A dark, dated attic is turned into a bright master suite and workspace.
Synopsis: A client hired architect Jonathan Feldman’s firm and gave them the task of updating the dark, dated, dysfunctional attic of his town house in San Francisco. The plan was to reinvent the attic as a bright workspace with a master suite and comfortable sitting area. Because of zoning regulations, the roof couldn’t go higher than it did, so Feldman eliminated the kneewalls, built new exterior walls, and reduced the roof pitch. These steps increased the usable floor space and provided opportunity for windows. The next challenge was to arrange the spaces so that the client could have a bedroom suite and a home office in the space. Feldman’s solution was to place the work area at the top of a set of stairs, with a reading area to buffer the work zone from the bedroom. The new space also leads to a rooftop patio over the lower living room, creating access to the outdoors and views.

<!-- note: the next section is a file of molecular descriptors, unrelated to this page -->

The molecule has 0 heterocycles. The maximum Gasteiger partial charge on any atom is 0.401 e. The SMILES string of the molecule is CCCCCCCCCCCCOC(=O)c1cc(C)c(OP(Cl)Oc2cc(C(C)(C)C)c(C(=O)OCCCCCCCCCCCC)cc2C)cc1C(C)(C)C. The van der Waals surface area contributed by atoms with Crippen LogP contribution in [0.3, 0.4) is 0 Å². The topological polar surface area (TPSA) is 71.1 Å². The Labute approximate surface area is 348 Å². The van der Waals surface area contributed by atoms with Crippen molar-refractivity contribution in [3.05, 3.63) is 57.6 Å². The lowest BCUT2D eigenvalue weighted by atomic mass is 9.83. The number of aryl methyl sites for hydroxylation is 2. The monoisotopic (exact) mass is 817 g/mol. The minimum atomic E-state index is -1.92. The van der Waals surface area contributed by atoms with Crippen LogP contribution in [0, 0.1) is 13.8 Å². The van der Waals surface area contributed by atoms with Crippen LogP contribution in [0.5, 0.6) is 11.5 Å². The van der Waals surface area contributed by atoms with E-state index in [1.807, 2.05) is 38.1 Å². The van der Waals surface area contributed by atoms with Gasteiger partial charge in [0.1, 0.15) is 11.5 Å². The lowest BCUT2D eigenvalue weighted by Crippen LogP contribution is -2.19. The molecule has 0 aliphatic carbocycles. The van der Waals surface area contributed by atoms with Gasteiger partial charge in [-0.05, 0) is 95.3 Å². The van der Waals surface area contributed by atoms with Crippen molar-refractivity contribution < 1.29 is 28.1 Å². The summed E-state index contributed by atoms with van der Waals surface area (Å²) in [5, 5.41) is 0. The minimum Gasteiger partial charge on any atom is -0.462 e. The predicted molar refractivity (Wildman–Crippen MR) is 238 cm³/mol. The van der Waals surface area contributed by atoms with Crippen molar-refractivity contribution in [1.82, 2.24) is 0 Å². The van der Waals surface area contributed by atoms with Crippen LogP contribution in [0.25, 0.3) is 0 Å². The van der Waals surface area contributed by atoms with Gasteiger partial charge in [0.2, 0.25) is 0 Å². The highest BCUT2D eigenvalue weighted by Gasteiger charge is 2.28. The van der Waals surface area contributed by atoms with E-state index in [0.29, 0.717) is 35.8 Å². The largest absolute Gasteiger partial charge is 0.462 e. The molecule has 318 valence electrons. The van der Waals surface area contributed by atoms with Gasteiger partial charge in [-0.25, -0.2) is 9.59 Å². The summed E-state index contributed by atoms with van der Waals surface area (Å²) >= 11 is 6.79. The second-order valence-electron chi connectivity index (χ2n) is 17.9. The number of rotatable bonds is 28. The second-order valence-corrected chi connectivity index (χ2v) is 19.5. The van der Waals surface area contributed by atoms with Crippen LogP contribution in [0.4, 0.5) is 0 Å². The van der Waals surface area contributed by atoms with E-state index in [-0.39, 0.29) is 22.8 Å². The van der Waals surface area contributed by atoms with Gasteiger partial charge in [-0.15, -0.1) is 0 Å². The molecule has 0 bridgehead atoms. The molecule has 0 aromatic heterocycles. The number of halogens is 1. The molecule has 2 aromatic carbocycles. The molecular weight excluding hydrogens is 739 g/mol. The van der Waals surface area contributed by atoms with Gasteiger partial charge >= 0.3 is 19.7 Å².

When my client, a landscape designer, approached my firm, his historic Arts and Crafts town house in the heart of San Francisco had problems common to many older homes: It was dark and dysfunctional. The finished attic occupied valuable interior space, but it sat below a steeply pitched roof and had limited access to daylight or views. Like a lot of attics, this one had knee walls that confined the floor space with the most headroom to the middle of the house below the ridge. This resulted in only a narrow corridor of usable space.
With the firm’s help, the client sought to reinvent the attic as a bright workspace with a new master suite and a comfortable sitting area.
Nowhere to go but up
Local zoning restrictions prevented us from raising the ridge to gain more height in…